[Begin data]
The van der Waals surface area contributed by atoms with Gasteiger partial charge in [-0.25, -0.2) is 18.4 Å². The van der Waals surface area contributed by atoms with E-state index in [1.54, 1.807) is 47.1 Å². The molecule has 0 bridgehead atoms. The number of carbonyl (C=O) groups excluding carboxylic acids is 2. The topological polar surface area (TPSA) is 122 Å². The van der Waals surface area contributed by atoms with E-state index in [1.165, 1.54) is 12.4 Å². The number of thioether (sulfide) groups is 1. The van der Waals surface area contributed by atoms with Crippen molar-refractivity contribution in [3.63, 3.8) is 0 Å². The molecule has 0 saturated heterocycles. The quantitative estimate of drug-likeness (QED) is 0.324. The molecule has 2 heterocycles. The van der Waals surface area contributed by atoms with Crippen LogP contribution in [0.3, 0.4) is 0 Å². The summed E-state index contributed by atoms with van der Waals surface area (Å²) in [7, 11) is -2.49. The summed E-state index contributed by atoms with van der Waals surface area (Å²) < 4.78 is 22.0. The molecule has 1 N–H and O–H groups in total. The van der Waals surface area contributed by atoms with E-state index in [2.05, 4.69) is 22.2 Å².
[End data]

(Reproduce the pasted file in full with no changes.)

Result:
The van der Waals surface area contributed by atoms with Gasteiger partial charge in [-0.25, -0.2) is 18.4 Å². The van der Waals surface area contributed by atoms with E-state index in [1.54, 1.807) is 47.1 Å². The molecule has 0 bridgehead atoms. The number of carbonyl (C=O) groups excluding carboxylic acids is 2. The topological polar surface area (TPSA) is 122 Å². The van der Waals surface area contributed by atoms with E-state index in [1.165, 1.54) is 12.4 Å². The number of thioether (sulfide) groups is 1. The van der Waals surface area contributed by atoms with Crippen molar-refractivity contribution in [3.63, 3.8) is 0 Å². The molecule has 0 saturated heterocycles. The quantitative estimate of drug-likeness (QED) is 0.324. The molecule has 2 heterocycles. The van der Waals surface area contributed by atoms with Crippen LogP contribution in [0.3, 0.4) is 0 Å². The summed E-state index contributed by atoms with van der Waals surface area (Å²) in [7, 11) is -2.49. The summed E-state index contributed by atoms with van der Waals surface area (Å²) < 4.78 is 22.0. The molecule has 1 N–H and O–H groups in total. The van der Waals surface area contributed by atoms with E-state index in [2.05, 4.69) is 22.2 Å².